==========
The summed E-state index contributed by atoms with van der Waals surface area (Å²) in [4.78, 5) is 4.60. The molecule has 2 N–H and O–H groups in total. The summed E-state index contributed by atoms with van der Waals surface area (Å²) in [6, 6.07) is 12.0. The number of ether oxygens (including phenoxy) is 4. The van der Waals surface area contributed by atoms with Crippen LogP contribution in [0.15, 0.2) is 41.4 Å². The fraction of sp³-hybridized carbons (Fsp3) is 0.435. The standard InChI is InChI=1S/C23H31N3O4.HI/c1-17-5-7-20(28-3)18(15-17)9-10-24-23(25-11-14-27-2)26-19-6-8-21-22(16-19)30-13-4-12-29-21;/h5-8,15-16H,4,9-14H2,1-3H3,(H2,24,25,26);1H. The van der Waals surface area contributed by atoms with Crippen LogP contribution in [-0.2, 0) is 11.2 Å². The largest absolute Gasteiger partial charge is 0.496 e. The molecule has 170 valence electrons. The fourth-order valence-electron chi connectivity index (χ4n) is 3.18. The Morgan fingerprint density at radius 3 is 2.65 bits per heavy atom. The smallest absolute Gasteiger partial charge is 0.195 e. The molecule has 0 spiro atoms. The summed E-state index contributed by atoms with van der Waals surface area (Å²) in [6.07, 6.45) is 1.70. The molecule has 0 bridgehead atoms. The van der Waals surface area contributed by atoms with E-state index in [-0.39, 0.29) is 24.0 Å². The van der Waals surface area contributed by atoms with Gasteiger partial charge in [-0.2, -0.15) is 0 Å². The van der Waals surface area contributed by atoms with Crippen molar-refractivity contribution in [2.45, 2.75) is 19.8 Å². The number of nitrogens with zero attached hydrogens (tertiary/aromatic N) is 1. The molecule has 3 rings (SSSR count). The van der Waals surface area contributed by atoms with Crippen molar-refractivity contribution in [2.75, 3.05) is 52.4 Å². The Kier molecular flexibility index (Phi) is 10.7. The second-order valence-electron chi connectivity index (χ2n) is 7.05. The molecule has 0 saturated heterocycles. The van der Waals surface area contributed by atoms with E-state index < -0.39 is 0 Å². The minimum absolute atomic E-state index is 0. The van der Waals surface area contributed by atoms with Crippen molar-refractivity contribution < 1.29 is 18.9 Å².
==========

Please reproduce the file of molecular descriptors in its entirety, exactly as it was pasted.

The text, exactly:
The summed E-state index contributed by atoms with van der Waals surface area (Å²) in [4.78, 5) is 4.60. The molecule has 2 N–H and O–H groups in total. The summed E-state index contributed by atoms with van der Waals surface area (Å²) in [6, 6.07) is 12.0. The number of ether oxygens (including phenoxy) is 4. The van der Waals surface area contributed by atoms with Crippen LogP contribution in [0.15, 0.2) is 41.4 Å². The fraction of sp³-hybridized carbons (Fsp3) is 0.435. The standard InChI is InChI=1S/C23H31N3O4.HI/c1-17-5-7-20(28-3)18(15-17)9-10-24-23(25-11-14-27-2)26-19-6-8-21-22(16-19)30-13-4-12-29-21;/h5-8,15-16H,4,9-14H2,1-3H3,(H2,24,25,26);1H. The van der Waals surface area contributed by atoms with Crippen LogP contribution in [-0.2, 0) is 11.2 Å². The largest absolute Gasteiger partial charge is 0.496 e. The molecule has 170 valence electrons. The fourth-order valence-electron chi connectivity index (χ4n) is 3.18. The Morgan fingerprint density at radius 3 is 2.65 bits per heavy atom. The smallest absolute Gasteiger partial charge is 0.195 e. The molecule has 0 spiro atoms. The summed E-state index contributed by atoms with van der Waals surface area (Å²) in [6.07, 6.45) is 1.70. The molecule has 0 bridgehead atoms. The van der Waals surface area contributed by atoms with E-state index in [-0.39, 0.29) is 24.0 Å². The van der Waals surface area contributed by atoms with Gasteiger partial charge in [-0.2, -0.15) is 0 Å². The van der Waals surface area contributed by atoms with Crippen molar-refractivity contribution in [2.45, 2.75) is 19.8 Å². The number of nitrogens with zero attached hydrogens (tertiary/aromatic N) is 1. The molecule has 3 rings (SSSR count). The van der Waals surface area contributed by atoms with Crippen molar-refractivity contribution in [2.75, 3.05) is 52.4 Å². The Kier molecular flexibility index (Phi) is 10.7. The second-order valence-electron chi connectivity index (χ2n) is 7.05. The molecule has 0 saturated heterocycles. The van der Waals surface area contributed by atoms with E-state index < -0.39 is 0 Å². The minimum absolute atomic E-state index is 0. The van der Waals surface area contributed by atoms with Crippen molar-refractivity contribution < 1.29 is 18.9 Å².